Someone please protect him. Lenny is so obviously calling out for help in the only ways he feels comfortable doing and everyone is either too enveloped in their own idea of who he is (the general public) or their own problems (Midge) to recognize it. I hate that we already know how his story ends. He deserves better.

Luke Kirby gives his best performances to date in this episode. I was awed by how adeptly he switched between and blended the depressed man and the outlandish comic, even more so when I saw a gifset comparing Luke Kirby’s “All Alone” production to that of the real Lenny Bruce on the Steve Allen show. They are identical, from the hand gestures to the head turns. Kirby needs to be involved in more awards discussions surrounding this series.

The Bad

Joel’s Jealousy

Joel is back to acting like a hypocritical, whiny pissbaby. He may have a right to be mad initially, when he thought that Midge was purposefully introducing the kids to Benjamin without his okay, but once Midge explained the situation he should have promptly calmed down. Especially since he not only introduced a girlfriend of his to Ethan without getting the okay from Midge, but also had Ethan sleep in the same apartment for a night as said girlfriend. Does the name Penny Pan ring a bell, Joel? How quickly we forget.

Joel isn’t only jealous of Midge’s romantic entanglements either. He’s also jealous of her ability to pursue and succeed in her dreams. The scene of Joel and Archie hitting baseballs-the latter complaining about the very existence of his wife and three kids while the former spitefully spits that his wife isn’t “the only one who gets a dream”-could easily have been pulled from any hypermasculine sitcom from the past thirty years.

Which leads me to…

The Ending

Continuing from the previous section, if they wanted this ending to be at all successful, then they should have at least written Joel as likable as he admittedly has been for most of this season. The flashback at the beginning earned him a few brownie points, but it’s still a flashback and it’s the present that needs to be reckoned with. The viewer has no desire to see Midge back with Joel, especially in the immediate aftermath of how he’s acted towards her within this same episode. It’s a Lorelai/Christopher move made ten times worse by its own distinct set of circumstances.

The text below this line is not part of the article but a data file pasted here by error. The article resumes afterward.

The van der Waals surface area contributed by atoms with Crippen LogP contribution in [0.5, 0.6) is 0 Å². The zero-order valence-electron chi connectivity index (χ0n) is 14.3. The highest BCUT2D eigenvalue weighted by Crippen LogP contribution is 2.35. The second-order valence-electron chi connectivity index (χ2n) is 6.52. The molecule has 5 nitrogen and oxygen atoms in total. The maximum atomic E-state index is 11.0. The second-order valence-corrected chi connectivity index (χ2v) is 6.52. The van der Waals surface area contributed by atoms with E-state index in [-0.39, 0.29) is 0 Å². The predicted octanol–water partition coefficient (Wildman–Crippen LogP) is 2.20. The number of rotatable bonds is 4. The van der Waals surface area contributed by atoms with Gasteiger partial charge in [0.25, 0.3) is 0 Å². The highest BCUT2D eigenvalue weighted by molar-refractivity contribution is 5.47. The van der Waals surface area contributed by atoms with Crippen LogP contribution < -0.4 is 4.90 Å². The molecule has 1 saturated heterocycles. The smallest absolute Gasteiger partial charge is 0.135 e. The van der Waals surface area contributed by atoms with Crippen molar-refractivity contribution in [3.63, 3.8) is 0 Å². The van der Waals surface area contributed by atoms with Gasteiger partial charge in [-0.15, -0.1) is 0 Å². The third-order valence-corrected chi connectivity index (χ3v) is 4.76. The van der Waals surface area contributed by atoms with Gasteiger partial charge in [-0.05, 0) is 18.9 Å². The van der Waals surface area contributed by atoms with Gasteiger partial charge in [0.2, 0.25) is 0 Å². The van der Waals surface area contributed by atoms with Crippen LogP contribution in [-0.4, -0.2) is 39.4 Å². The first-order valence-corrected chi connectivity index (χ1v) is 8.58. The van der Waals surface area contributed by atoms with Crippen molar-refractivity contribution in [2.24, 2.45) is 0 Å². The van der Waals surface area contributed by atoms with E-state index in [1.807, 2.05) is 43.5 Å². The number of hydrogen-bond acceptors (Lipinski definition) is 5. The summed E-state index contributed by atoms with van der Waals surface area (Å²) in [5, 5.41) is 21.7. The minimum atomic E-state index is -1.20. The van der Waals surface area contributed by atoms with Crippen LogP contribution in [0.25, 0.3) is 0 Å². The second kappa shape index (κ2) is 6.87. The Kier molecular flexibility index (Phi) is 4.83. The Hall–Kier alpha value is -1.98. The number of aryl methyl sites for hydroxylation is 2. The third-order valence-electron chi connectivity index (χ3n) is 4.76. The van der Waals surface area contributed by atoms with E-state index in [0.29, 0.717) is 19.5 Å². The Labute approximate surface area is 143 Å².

However, the Gilmore Girls comparison that sprung to mind when I first watched this scene was not Lorelai/Christopher, but rather Rory/Logan. In the “Summer” episode of the Gilmore Girls revival, there was a phone call between Rory and Logan that felt like a natural, satisfying closure to their relationship. Rory had realized how unhealthily dependent she’d come to be on Logan, and was seizing back her agency by ending their affair. It was the perfect final scene for them. Until it wasn’t. In the following episode, “Fall,” Logan reappeared in Stars Hollow to give his relationship with Rory one last hurrah. The significance of that empowering scene was fizzled.

Amy Sherman-Palladino has unknowingly fallen into the same pitfall again here. The scene in “Let’s Face the Music and Dance,” where Joel and Midge agree that it’s time they both dance with someone else, was also a powerful climax that has become nullified in hindsight. It does a disservice to her characters, every time.

Let us pray that this one doesn’t lead to an unwanted pregnancy, the way it did for Rory and Logan.

The Indifferent

The Midge/Susie/Sophie Love Triangle

It’s difficult for me to feel invested in the tension building between Midge and Susie because I don’t see any stakes attached to it. Regardless of how Midge feels about Susie becoming Sophie’s manager behind her back, we know that by the end of the season at the latest they’ll have made up and be a team again. As Rachel Brosnahan and Alex Borstein have taken to reminding us, this show is a “womance” between their two characters. Sophie doesn’t stand a chance.


Best Lines:

  • “You break a leg tonight, Midge. And thanks for the spritz. A little summertime in the fall.”-Shy Baldwin (“Vote for Kennedy, Vote for Kennedy”)
  • “I’m not gonna make my client apologize for what is going to make her a star.”-Susie (“Vote for Kennedy, Vote for Kennedy”)
  • “If you ever threaten my daughter again, I will punch you right in the nose. It won’t hurt. I’m not strong. But, at the very least, you will be embarrassed that you got punched in the nose by a not-strong mathematician.”-Abe (“All Alone”)
  • “First time I took my son Ethan for a playdate with other kids, he was so nervous that I promised to stand outside the whole time in case he wanted to leave. He didn’t. It rained. Want me to come stand outside your playdate?”-Midge to Lenny (“All Alone”)
  • “You are lovely.”- Lenny, in reply to the previous quote (“All Alone”)

I think they want me to wrap it up. Thank you for reading, everybody. I’m The Marvelous Mrs. Maisel reviewer. It’s been a pleasure. ‘Til next time. Good night.